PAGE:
Here comes the sun, and I say … it’s alright


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Only people of certain age will probably recognise the song reference in that headline – nerds like me will argue over whether it was penned and sung by the Beatles or George Harrison, our IP columnist Ben Cain will likely warn me to ‘exercise extreme caution’ when messing with an iconic song lyric possibly owned by Apple Corp, and younger viewers will simply just shrug and say, “That’s a stupid headline.”

But the essence of those lyrics resonated for me this week. I was on the number five bus* in Mount Maunganui’s main street on Monday afternoon when I realised something had changed – the sun was shining (and perhaps more importantly, the rain wasn’t … raining, and the wind wasn’t winding) and there was a mood on the street that said: “Here comes the sun, and I say … it’s alright.”

Although the sun was indeed shining, and moods seemed generally ‘up’, the game-changer was actually seeing cruise ship passengers again filling the footpaths and stores along the length of the main street – the first cruise ship of the season had arrived, and with it came sunshine and optimism.

To those who mutter under their breaths (and, cringingly, sometimes out loud), “Damn tourists”, I say, “Get over yourself you grumpy, small-minded so-and-so.”

I may be in a minority, but I don’t care: I love to see overseas tourists sharing our spaces; I love hearing foreign languages and strong accents on the streets and in the shops; I enjoy seeing the look of confused joy on people’s faces when they realise they don’t need to leave a tip, yet choosing to still do so; I love to see young people from France and Brazil doing the seasonal work for which there are not enough locals to cope; I smile when I come across groups of Spanish twenty-somethings enjoying the sunset and a few beers on the beach together (liquor bans not withstanding of course).

Remember, they are all spending money here, they are enriching the cultural landscape, they are opening our eyes to the richness of diversity and difference, and they are doing what so many of us have done in our youth – traveling abroad and enjoying the riches of other cultures, histories and lifestyles … often on a budget.

Although the focus of the government and the tourism sector has been on capturing the spend of the high-value international tourist, while simultaneously discouraging the youthful ‘backpacker’ market, I say, ‘let’s welcome them all.’

With all due respect, I don’t want New Zealander’s cultural interactions with non-New Zealanders to be confined to serving rich Americans in the VIP lounge at the airport and providing smorgasbords to busloads of tourists from China.

I want to see the kids from Germany bungy jumping, young Irish people working behind the bar, Aussie larrikins teaching my kids to snowboard and American teens raving about their Kiwi experience on TikTok.

These interactions are good for us. If we pride ourselves on our multi-cultural openness and acceptance, then let’s not in the next breath criticise the couple at the next table for speaking Spanish or make an off joke about the Nigerian neighbour not needing sunblock – let’s grow up and be more worldly; remember, it was not that many years ago the cool kids mocked the German backpackers for wearing Birkenstocks – now look at the cool kids feet and see who’s laughing.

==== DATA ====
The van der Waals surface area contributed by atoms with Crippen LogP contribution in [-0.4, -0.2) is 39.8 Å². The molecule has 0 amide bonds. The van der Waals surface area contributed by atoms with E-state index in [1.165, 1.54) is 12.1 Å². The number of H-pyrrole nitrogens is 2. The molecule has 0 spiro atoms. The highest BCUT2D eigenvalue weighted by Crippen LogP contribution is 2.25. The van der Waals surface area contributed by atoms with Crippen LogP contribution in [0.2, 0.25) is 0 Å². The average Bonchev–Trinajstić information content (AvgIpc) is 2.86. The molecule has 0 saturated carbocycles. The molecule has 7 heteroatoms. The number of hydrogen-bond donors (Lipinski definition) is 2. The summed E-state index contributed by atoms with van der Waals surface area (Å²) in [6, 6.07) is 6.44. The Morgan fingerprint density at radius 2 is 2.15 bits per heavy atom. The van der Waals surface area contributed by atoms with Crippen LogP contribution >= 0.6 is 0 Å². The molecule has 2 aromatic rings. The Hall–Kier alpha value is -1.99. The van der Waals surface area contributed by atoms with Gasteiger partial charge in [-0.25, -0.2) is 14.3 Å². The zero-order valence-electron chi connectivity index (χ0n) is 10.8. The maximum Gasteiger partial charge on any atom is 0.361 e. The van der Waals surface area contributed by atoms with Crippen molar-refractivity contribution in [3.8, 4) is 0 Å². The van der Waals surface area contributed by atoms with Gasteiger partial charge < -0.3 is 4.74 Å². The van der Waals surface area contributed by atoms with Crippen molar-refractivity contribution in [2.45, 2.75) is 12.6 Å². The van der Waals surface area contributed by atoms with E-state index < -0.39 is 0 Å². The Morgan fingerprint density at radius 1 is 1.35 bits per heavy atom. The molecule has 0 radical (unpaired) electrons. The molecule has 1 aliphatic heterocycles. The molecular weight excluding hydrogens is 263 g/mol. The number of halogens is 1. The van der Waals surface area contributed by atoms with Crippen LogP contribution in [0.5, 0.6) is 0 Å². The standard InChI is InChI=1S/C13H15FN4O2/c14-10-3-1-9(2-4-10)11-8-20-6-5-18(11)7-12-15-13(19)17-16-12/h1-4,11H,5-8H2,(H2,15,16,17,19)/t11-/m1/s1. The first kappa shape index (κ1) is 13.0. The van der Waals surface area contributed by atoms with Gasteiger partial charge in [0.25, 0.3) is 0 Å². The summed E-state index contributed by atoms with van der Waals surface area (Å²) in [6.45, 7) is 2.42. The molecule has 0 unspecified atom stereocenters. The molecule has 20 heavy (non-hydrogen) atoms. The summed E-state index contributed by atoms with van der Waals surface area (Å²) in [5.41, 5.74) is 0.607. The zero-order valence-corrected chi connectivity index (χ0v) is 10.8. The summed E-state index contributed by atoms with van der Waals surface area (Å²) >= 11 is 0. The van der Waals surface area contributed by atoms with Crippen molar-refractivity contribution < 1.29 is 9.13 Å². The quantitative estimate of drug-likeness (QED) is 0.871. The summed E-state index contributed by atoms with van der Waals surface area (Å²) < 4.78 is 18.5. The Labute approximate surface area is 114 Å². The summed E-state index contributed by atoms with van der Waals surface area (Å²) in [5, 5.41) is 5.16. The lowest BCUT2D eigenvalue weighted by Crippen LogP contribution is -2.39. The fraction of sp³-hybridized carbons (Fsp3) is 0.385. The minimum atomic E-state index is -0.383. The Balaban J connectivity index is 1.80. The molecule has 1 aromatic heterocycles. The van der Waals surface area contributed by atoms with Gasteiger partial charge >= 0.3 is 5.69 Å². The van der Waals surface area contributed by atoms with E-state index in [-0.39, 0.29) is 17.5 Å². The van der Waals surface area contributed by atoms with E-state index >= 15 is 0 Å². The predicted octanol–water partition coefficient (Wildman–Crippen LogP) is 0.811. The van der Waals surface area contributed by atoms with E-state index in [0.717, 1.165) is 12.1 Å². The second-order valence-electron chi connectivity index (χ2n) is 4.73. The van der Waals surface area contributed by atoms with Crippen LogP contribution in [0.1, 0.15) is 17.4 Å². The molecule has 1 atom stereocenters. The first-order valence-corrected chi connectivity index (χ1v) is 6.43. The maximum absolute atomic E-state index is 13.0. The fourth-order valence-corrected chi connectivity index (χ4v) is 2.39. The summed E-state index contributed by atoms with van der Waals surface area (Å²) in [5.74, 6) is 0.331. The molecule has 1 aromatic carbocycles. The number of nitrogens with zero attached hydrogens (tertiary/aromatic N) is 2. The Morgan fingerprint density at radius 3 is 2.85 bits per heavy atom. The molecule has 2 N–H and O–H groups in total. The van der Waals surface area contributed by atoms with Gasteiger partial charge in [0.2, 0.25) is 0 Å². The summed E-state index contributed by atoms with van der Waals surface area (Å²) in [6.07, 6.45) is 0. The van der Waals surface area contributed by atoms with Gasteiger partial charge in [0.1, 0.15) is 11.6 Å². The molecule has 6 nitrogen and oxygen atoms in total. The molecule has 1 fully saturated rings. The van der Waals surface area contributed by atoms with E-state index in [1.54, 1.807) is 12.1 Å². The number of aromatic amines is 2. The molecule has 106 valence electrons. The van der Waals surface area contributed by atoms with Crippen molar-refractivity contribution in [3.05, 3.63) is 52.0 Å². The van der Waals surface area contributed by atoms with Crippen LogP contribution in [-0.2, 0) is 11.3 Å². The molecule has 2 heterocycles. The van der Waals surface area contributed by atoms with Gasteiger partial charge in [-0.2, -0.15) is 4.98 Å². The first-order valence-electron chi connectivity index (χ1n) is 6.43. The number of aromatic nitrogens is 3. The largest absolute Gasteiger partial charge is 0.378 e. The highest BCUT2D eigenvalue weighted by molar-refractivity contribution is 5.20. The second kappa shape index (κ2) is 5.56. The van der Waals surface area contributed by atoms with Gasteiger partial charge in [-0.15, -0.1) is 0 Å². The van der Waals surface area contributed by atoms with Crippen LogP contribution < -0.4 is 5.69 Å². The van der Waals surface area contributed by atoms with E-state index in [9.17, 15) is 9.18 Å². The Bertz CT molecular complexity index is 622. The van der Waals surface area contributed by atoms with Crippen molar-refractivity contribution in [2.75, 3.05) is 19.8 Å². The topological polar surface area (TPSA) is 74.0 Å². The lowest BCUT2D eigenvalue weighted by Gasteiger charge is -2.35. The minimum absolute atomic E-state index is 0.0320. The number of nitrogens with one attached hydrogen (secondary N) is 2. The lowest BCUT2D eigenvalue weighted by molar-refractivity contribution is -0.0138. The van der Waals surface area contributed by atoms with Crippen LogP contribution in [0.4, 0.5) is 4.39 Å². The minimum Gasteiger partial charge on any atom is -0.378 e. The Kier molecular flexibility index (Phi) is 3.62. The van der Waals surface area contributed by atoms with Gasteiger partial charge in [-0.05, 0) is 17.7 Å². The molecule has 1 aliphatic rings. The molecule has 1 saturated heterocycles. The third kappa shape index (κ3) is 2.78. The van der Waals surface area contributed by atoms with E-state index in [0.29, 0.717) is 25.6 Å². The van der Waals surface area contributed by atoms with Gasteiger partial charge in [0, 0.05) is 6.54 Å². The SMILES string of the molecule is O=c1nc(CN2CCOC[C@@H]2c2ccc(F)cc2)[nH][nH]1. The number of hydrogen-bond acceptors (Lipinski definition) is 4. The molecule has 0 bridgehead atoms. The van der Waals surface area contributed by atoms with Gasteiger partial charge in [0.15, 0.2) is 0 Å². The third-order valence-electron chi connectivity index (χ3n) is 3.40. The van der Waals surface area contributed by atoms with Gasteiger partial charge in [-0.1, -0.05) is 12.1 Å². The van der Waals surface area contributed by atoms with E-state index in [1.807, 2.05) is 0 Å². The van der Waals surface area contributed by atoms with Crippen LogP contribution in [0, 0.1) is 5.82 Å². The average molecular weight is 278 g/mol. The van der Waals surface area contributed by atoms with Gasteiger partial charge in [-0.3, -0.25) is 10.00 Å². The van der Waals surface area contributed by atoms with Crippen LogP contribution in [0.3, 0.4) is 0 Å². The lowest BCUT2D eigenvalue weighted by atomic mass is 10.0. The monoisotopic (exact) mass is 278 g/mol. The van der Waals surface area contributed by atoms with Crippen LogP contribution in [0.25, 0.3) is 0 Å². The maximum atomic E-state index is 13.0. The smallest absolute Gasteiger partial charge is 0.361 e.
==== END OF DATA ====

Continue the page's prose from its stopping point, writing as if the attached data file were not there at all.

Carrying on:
To kick-off, here are two suggestions we could consider adopting to help change the bad reputation New Zealander’s have built for cultural dick-headedness:

Let’s not continue to make the same snide comment about the under-arm incident every time we meet someone with an Aussie accent – they really don’t even care about it, it was over 40 years ago, you’re being like the friend who always wants to remind you about the time you threw-up at the twenty first party, and it just makes you look like a stupid hick – please be more sophisticated New Zealand.

If you don’t want the tourists crapping under trees, don’t give them the binary choice of either staying at the Sheraton or not coming to New Zealand at all – just provide more toilets. And maybe consider extending the hand of Kiwi friendship even further by stocking them with free multi-ply toilet paper – you might be surprised, the kids in the camper van who flew internationally without defecating in the airplane aisle just might consider using them.

Au revoir, auf Wiedersehen, ciao, adiós, see ya lader.

BTW, Here Comes the Sun was written by George Harrison and was featured on the Beatles’ album Abbey Road in 1969. And for the uber nerds: he wrote the song while spending the day at Eric Clapton’s house.

*And yes, I am still persevering with public transport and loving it.

Related: Confessions of a low emissions convert

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Alan Neben
Alan Neben
Alan Neben is a Mount Maunganui local and experienced New Zealand publisher. His columns provide a light-hearted perspective on social changes effecting New Zealanders

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